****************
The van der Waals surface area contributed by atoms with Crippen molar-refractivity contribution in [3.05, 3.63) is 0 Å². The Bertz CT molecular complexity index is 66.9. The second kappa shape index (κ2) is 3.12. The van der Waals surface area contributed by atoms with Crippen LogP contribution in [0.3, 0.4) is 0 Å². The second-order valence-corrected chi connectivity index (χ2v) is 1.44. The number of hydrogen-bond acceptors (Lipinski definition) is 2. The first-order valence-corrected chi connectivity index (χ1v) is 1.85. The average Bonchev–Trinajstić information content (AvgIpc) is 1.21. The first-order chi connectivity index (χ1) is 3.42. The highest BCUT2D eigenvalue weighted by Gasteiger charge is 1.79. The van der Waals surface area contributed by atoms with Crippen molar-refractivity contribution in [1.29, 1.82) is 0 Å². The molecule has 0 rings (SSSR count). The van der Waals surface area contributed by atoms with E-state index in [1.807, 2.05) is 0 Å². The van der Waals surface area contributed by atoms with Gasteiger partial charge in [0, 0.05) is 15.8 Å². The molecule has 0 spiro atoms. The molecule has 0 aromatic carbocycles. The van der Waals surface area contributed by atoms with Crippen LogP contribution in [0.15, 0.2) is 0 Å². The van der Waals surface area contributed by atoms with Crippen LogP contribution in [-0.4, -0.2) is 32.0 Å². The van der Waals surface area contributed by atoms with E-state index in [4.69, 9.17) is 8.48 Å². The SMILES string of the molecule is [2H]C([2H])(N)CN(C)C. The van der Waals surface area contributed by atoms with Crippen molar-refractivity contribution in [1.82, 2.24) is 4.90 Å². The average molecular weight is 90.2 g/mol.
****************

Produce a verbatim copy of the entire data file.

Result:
The van der Waals surface area contributed by atoms with Crippen molar-refractivity contribution in [3.05, 3.63) is 0 Å². The Bertz CT molecular complexity index is 66.9. The second kappa shape index (κ2) is 3.12. The van der Waals surface area contributed by atoms with Crippen LogP contribution in [0.3, 0.4) is 0 Å². The second-order valence-corrected chi connectivity index (χ2v) is 1.44. The number of hydrogen-bond acceptors (Lipinski definition) is 2. The first-order valence-corrected chi connectivity index (χ1v) is 1.85. The average Bonchev–Trinajstić information content (AvgIpc) is 1.21. The first-order chi connectivity index (χ1) is 3.42. The highest BCUT2D eigenvalue weighted by Gasteiger charge is 1.79. The van der Waals surface area contributed by atoms with Crippen molar-refractivity contribution in [1.29, 1.82) is 0 Å². The molecule has 0 rings (SSSR count). The van der Waals surface area contributed by atoms with E-state index in [1.807, 2.05) is 0 Å². The van der Waals surface area contributed by atoms with Gasteiger partial charge in [0, 0.05) is 15.8 Å². The molecule has 0 spiro atoms. The molecule has 0 aromatic carbocycles. The van der Waals surface area contributed by atoms with Crippen LogP contribution in [0.15, 0.2) is 0 Å². The van der Waals surface area contributed by atoms with Crippen LogP contribution in [-0.4, -0.2) is 32.0 Å². The van der Waals surface area contributed by atoms with E-state index in [4.69, 9.17) is 8.48 Å². The SMILES string of the molecule is [2H]C([2H])(N)CN(C)C. The van der Waals surface area contributed by atoms with Crippen molar-refractivity contribution in [1.82, 2.24) is 4.90 Å². The average molecular weight is 90.2 g/mol.